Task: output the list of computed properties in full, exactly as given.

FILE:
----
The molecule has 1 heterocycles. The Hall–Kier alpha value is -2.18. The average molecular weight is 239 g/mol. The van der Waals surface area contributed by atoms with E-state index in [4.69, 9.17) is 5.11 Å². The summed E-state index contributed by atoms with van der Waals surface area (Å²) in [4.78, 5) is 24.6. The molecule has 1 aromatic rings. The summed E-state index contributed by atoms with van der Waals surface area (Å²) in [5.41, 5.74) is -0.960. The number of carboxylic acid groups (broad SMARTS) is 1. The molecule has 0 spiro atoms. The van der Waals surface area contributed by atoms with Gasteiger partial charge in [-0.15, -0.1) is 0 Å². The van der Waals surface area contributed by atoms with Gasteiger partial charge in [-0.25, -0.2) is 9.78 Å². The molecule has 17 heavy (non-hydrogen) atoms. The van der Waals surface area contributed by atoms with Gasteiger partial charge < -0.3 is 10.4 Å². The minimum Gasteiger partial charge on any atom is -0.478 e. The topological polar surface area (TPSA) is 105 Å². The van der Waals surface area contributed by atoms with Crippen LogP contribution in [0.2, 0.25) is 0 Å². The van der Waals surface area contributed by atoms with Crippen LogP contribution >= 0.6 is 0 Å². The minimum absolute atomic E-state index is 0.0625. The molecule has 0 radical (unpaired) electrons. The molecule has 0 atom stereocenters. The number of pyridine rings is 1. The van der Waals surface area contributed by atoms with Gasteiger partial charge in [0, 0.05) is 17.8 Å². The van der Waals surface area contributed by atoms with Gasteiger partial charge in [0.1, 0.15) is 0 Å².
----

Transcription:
The molecule has 1 heterocycles. The Hall–Kier alpha value is -2.18. The average molecular weight is 239 g/mol. The van der Waals surface area contributed by atoms with E-state index in [4.69, 9.17) is 5.11 Å². The summed E-state index contributed by atoms with van der Waals surface area (Å²) in [4.78, 5) is 24.6. The molecule has 1 aromatic rings. The summed E-state index contributed by atoms with van der Waals surface area (Å²) in [5.41, 5.74) is -0.960. The number of carboxylic acid groups (broad SMARTS) is 1. The molecule has 0 spiro atoms. The van der Waals surface area contributed by atoms with Gasteiger partial charge in [-0.15, -0.1) is 0 Å². The van der Waals surface area contributed by atoms with Gasteiger partial charge in [-0.25, -0.2) is 9.78 Å². The molecule has 17 heavy (non-hydrogen) atoms. The van der Waals surface area contributed by atoms with Gasteiger partial charge < -0.3 is 10.4 Å². The minimum Gasteiger partial charge on any atom is -0.478 e. The topological polar surface area (TPSA) is 105 Å². The van der Waals surface area contributed by atoms with Crippen LogP contribution in [0.2, 0.25) is 0 Å². The van der Waals surface area contributed by atoms with Crippen LogP contribution >= 0.6 is 0 Å². The minimum absolute atomic E-state index is 0.0625. The molecule has 0 radical (unpaired) electrons. The molecule has 0 atom stereocenters. The number of pyridine rings is 1. The van der Waals surface area contributed by atoms with Gasteiger partial charge in [0, 0.05) is 17.8 Å². The van der Waals surface area contributed by atoms with Gasteiger partial charge in [0.1, 0.15) is 0 Å².